Sermon from October 16, 2011
(Pentecost 18 – Year A)
Exodus 33: 12-23
St. Alban’s Episcopal Church, Waco, Texas
After the ancient Israelites make a golden calf as a replacement God in their impatience,
After Moses comes down from the mountain and gets angry with his people for making the golden calf,
After the Lord gets angry,
Then Moses and the Lord kiss and make up.
Moses and the Lord are back to being best buddies again.
So Moses makes a request of the Lord, saying:
“Show me your glory.”
And the Lord replies:
“I will make my goodness pass before you.”
But the Lord also warns Moses:
“You cannot see my face.
So as my glory passes by I will cover you with my hand until I have passed by.
Then I will take away my hand and you will only see my back, for my face shall not be seen.”
Moses requests that he see the glory of the Lord.
Yet Moses only gets a glimpse of God’s glory, seeing the backside of the Lord.
Back in 2004, President Ronald Reagan died after a long journey with Alzheimer’s.
Whether you were a fan of Reagan or not,
The Reagan era marked a definitive period in my own life, the period of my life that was the glory of my adolescence.
When Reagan first became President in 1981, I can remember watching his inauguration on a small TV in my classroom in high school.
I was in typing class, learning how to communicate using an ancient machine known as a typewriter.
By the time I got to my next class period that day, we learned that the great news that the American hostages had been released from Iran.
It truly felt like a new era had begun.
When Reagan left office in 1989, that was the year I got married, the beginning of another era in my life.
And in between those bookends of Reagan’s presidency, there was the movie Footloose (not the remake) and topsiders and legwarmers.
And the B-52s and Madonna and Michael Jackson were playing on my Sony Walkman.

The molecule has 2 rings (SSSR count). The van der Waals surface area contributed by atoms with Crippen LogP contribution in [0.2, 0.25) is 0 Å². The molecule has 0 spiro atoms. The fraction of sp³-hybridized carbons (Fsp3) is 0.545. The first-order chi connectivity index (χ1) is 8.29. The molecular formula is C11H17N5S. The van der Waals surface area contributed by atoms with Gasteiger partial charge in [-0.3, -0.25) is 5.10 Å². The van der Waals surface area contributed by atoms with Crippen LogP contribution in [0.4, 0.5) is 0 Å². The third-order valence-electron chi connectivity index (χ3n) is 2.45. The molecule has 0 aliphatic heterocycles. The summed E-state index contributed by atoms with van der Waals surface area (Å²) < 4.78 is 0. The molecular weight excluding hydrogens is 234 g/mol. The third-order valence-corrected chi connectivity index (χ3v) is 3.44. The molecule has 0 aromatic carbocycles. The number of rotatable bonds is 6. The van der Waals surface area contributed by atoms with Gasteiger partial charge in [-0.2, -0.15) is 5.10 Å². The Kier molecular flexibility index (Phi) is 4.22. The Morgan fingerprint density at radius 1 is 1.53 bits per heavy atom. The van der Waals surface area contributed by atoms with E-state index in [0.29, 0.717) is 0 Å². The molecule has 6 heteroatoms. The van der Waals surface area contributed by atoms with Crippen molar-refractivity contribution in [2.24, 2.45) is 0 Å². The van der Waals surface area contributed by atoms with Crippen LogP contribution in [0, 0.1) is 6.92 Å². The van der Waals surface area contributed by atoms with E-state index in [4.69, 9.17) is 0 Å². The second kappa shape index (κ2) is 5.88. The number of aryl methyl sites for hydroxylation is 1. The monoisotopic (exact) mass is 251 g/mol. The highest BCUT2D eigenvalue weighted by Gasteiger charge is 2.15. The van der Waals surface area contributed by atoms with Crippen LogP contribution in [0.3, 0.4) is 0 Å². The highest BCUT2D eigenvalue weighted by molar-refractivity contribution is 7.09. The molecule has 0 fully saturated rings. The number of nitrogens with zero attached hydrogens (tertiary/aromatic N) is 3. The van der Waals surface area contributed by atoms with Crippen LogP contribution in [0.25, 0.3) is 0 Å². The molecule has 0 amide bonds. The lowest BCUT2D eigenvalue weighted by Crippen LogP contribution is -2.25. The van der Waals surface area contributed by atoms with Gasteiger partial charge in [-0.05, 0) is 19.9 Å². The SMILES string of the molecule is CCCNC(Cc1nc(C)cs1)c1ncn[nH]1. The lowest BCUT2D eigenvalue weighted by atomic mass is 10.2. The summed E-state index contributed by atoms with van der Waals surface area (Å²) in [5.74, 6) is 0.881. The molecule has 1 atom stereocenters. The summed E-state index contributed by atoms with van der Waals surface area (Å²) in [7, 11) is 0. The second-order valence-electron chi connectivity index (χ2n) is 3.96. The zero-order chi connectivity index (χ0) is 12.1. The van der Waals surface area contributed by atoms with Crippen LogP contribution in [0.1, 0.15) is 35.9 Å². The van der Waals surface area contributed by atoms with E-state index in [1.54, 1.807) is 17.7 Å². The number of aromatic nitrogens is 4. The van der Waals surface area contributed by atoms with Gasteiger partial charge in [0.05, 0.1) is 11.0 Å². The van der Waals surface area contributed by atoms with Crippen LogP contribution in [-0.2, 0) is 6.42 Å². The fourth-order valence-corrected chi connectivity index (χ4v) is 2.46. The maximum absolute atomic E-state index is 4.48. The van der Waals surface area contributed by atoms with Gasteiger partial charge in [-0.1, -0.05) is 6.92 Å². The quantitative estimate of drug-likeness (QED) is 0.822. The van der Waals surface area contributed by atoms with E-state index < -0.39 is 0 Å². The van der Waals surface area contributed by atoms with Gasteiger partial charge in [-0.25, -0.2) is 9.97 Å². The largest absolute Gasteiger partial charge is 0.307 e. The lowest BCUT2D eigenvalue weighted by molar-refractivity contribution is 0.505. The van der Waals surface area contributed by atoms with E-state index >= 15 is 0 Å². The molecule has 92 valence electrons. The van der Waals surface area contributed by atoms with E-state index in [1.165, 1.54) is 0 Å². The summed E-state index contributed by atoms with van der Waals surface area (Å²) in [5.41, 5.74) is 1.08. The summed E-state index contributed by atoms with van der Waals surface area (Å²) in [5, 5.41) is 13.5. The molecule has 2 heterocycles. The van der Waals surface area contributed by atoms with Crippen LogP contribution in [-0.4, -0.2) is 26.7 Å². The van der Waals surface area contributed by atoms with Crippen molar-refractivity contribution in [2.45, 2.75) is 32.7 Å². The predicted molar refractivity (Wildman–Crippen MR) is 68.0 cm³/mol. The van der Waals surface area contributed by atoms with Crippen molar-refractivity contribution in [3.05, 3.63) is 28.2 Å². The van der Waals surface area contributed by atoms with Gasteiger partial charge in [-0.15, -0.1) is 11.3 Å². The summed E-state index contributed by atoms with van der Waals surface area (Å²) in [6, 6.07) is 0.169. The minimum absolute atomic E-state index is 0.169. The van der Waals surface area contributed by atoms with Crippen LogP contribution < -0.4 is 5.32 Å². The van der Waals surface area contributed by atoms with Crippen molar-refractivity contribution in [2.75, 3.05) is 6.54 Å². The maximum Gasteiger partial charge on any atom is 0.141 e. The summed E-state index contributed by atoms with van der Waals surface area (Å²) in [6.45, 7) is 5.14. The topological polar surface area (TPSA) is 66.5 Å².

The Reagan era represents the glory years of my growing up.
And so when Ronald Reagan died in 2004, it was during the very last week that our family lived in the Washington, DC area.
So to pay homage to the glory years of my adolescence, I decided to pay tribute by going into DC and watching the funeral procession of Ronald Reagan.
On that afternoon, I grabbed a good book and I headed to the Metro station.
I rode the subway into the District.
I walked to Constitution Avenue, with the United States Capitol to my right.
I found a good spot on the curb to sit and read my book while I waited for several hours for the funeral procession to begin.
Finally, as police and military personnel began to process down the avenue, I stood up to watch the funeral procession pass me by.
The riderless horse with backward boots in the stirrups passed me by.
The casket coach with Reagan’s flag draped coffin passed me by.
The limousine with Nancy Reagan inside then passed me by.
I did not get a chance to see her face, but I did catch a glimpse of the back of her head.
The glories of America’s past, the glories of the Reagan-era of my adolescence, all passed me by, all with only a peek at a flag-draped coffin and a glimpse of the back of a woman’s head.
Yet I was satisfied with just a glimpse of glory.
That evening, I rode the Metro back home to Alexandria, knowing that a glimpse of glory as it passes us by - might be all that we need.
For Moses had requested to see the glory of the Lord.